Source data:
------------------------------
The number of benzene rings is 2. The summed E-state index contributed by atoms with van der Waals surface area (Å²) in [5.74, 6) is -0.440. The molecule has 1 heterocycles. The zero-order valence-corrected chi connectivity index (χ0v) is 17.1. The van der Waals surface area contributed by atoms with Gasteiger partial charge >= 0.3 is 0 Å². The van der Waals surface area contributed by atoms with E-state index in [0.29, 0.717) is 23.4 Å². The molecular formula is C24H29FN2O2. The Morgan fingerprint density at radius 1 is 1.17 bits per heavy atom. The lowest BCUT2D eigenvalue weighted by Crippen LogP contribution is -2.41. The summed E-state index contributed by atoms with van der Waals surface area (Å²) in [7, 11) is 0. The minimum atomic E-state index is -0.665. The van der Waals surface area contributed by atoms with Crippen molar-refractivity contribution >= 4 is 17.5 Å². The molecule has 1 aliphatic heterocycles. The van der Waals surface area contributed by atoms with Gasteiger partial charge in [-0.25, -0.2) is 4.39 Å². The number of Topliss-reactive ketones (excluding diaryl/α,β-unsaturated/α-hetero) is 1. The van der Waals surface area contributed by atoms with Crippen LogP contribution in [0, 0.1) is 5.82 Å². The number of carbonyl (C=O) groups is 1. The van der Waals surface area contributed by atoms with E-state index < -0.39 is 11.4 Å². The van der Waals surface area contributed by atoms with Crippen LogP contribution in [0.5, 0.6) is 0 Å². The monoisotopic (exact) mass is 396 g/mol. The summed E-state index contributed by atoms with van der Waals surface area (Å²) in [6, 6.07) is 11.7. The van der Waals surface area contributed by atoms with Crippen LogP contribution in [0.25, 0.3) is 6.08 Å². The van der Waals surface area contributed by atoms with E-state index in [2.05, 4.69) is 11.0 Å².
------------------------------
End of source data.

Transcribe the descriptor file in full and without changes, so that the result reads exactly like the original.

The number of benzene rings is 2. The summed E-state index contributed by atoms with van der Waals surface area (Å²) in [5.74, 6) is -0.440. The molecule has 1 heterocycles. The zero-order valence-corrected chi connectivity index (χ0v) is 17.1. The van der Waals surface area contributed by atoms with Gasteiger partial charge >= 0.3 is 0 Å². The van der Waals surface area contributed by atoms with E-state index in [0.29, 0.717) is 23.4 Å². The molecular formula is C24H29FN2O2. The Morgan fingerprint density at radius 1 is 1.17 bits per heavy atom. The lowest BCUT2D eigenvalue weighted by Crippen LogP contribution is -2.41. The summed E-state index contributed by atoms with van der Waals surface area (Å²) in [7, 11) is 0. The minimum atomic E-state index is -0.665. The van der Waals surface area contributed by atoms with Crippen molar-refractivity contribution >= 4 is 17.5 Å². The molecule has 1 aliphatic heterocycles. The van der Waals surface area contributed by atoms with Gasteiger partial charge in [-0.25, -0.2) is 4.39 Å². The number of Topliss-reactive ketones (excluding diaryl/α,β-unsaturated/α-hetero) is 1. The van der Waals surface area contributed by atoms with Crippen LogP contribution in [0, 0.1) is 5.82 Å². The number of carbonyl (C=O) groups is 1. The van der Waals surface area contributed by atoms with E-state index < -0.39 is 11.4 Å². The van der Waals surface area contributed by atoms with Crippen LogP contribution in [0.5, 0.6) is 0 Å². The monoisotopic (exact) mass is 396 g/mol. The summed E-state index contributed by atoms with van der Waals surface area (Å²) in [6, 6.07) is 11.7. The van der Waals surface area contributed by atoms with Crippen LogP contribution in [0.25, 0.3) is 6.08 Å². The van der Waals surface area contributed by atoms with E-state index in [2.05, 4.69) is 11.0 Å².